Toobin: Regulating Sex Acts and Marriage
June 26, 2003
The U.S. Supreme Court Thursday struck down a Texas law
that criminalizes homosexual sodomy, a ruling considered to be a major victory
for gay rights in the United States.
CNN legal analyst Jeffrey Toobin talked to CNN anchor
Wolf Blitzer about the implications of the decision.
BLITZER: Jeffrey, give us the broad stroke, the
perspectiveóhow big a deal is this decision by the Supreme Court today?
TOOBIN: It really is an enormous decision in the
history of the Supreme Court, because the right to privacy is something that
really has been very much up in the air about whether it even exists. Itís
been a constant source of questioning at confirmation hearings; it started in
the Supreme Court with decisions allowing married couples to buy birth control
in Connecticutóthatís really where the case began in the 1960s. The right
of privacy was then extended, most famously, to abortion in Roe v. Wade.
In 1986, the Supreme Court in ... Bowers
v. Hardwick said no, the right to privacy does not include the right
to have sexual relations in the privacy of your own home. That was a 5-4
decision, bitterly contested at the time. It has now been overruled by this
decision. The right to privacy marches on, even though, ironically,
interestingly, this Supreme Court is in many respects more conservative than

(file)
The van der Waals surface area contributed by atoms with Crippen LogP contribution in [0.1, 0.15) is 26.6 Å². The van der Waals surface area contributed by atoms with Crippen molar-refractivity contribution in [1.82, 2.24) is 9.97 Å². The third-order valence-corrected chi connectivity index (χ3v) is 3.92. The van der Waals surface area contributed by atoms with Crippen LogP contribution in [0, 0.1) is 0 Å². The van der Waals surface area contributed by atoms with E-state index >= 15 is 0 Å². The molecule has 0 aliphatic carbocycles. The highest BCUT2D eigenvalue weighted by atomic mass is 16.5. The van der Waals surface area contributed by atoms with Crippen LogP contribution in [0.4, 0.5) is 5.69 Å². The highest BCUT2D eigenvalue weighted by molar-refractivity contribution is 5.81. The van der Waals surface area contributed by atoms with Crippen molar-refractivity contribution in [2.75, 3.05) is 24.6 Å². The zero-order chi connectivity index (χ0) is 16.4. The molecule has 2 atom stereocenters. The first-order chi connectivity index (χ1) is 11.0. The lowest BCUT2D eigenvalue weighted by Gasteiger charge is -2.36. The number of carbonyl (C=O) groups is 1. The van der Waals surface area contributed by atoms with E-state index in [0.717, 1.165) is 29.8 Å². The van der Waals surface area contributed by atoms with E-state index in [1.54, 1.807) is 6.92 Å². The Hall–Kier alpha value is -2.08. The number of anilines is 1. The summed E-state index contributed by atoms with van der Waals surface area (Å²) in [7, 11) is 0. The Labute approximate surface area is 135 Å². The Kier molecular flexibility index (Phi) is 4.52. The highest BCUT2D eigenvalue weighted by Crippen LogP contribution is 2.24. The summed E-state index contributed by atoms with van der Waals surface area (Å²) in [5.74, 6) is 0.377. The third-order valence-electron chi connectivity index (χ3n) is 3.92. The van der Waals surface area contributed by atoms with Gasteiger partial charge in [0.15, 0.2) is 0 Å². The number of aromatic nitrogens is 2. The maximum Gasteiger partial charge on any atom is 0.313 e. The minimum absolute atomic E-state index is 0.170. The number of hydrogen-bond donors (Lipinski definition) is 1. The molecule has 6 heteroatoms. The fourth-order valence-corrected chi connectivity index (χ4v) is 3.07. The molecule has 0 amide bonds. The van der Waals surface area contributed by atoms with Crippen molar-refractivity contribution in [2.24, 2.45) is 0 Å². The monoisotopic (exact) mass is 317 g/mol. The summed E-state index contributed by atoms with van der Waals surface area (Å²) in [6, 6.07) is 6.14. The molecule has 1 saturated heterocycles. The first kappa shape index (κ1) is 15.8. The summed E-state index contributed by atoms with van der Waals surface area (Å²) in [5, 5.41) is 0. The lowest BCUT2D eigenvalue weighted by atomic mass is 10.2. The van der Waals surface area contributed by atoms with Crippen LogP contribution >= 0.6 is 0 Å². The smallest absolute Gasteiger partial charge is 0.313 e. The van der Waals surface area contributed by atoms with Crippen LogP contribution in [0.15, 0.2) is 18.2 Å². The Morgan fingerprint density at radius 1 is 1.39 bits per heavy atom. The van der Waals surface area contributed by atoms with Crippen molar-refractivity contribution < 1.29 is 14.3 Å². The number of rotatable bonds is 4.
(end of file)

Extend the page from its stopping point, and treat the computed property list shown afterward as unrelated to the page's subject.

the one in 1986.
Homosexuality, private sexual conduct, has changed in its
perception so much in these 17 years, that it is something that is simply
accepted by this court as something the government canít regulate. Itís a
big, big decision in the history of the court.
BLITZER: And what about the opponents of this
decision who fear that this is going to create a slippery slope? If you allow
sodomy right now among consenting adults, what about adultery, what about
bestiality, what about these other forms of sex that are out there? Is it
going to open up the door to polygamy, for example?
TOOBIN: Well, I think the opinion and the
supporters of the right to privacy have always sort of walled off the question
of marriage. Marriage has always been regulated by the state. Marriage is
something that the government has plenty of control over, whether itís
divorce laws, bigamy laws, but, you know, in Justice Scaliaís dissent, he
said this decision calls into question whether the government could regulate,
say, masturbation. Well, you know what, I think heís right.
I think a decision like this means the government
couldnít regulate masturbation. I think it does call into question any sort
of law that regulates what goes on between adults, and I think itís
important to emphasize adults, in private and in a noncoercive relationship,
in a consensual relationship. I think any law that regulates that kind of
conduct is in jeopardy today.
right, Jeffrey Toobin, our legal analyst, thanks very much for that.
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